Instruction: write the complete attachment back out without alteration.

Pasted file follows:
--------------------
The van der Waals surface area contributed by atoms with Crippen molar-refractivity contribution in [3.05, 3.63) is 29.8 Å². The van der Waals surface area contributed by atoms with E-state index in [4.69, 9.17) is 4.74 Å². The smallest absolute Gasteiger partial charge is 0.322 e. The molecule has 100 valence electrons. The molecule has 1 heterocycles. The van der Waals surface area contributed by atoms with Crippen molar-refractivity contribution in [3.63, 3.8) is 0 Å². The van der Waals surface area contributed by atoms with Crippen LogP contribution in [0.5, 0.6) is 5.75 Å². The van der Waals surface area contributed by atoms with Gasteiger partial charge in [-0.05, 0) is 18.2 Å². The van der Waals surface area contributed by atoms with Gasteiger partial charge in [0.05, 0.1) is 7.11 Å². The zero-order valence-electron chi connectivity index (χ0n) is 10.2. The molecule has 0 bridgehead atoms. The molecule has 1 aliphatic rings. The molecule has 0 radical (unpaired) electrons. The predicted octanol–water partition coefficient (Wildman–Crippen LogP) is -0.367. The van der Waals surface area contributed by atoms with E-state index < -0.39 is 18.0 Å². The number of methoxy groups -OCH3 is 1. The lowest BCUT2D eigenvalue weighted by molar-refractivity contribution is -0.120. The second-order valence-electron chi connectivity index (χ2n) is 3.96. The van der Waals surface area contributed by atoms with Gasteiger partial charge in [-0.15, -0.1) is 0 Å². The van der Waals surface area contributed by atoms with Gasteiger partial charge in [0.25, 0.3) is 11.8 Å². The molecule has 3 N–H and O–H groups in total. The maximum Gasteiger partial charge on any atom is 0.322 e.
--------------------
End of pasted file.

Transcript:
The van der Waals surface area contributed by atoms with Crippen molar-refractivity contribution in [3.05, 3.63) is 29.8 Å². The van der Waals surface area contributed by atoms with E-state index in [4.69, 9.17) is 4.74 Å². The smallest absolute Gasteiger partial charge is 0.322 e. The molecule has 100 valence electrons. The molecule has 1 heterocycles. The van der Waals surface area contributed by atoms with Crippen molar-refractivity contribution in [3.63, 3.8) is 0 Å². The van der Waals surface area contributed by atoms with Crippen LogP contribution in [0.5, 0.6) is 5.75 Å². The van der Waals surface area contributed by atoms with Gasteiger partial charge in [-0.05, 0) is 18.2 Å². The van der Waals surface area contributed by atoms with Gasteiger partial charge in [0.05, 0.1) is 7.11 Å². The zero-order valence-electron chi connectivity index (χ0n) is 10.2. The molecule has 0 bridgehead atoms. The molecule has 1 aliphatic rings. The molecule has 0 radical (unpaired) electrons. The predicted octanol–water partition coefficient (Wildman–Crippen LogP) is -0.367. The van der Waals surface area contributed by atoms with E-state index < -0.39 is 18.0 Å². The number of methoxy groups -OCH3 is 1. The lowest BCUT2D eigenvalue weighted by molar-refractivity contribution is -0.120. The second-order valence-electron chi connectivity index (χ2n) is 3.96. The van der Waals surface area contributed by atoms with Gasteiger partial charge in [-0.15, -0.1) is 0 Å². The van der Waals surface area contributed by atoms with Gasteiger partial charge in [0.25, 0.3) is 11.8 Å². The molecule has 3 N–H and O–H groups in total. The maximum Gasteiger partial charge on any atom is 0.322 e.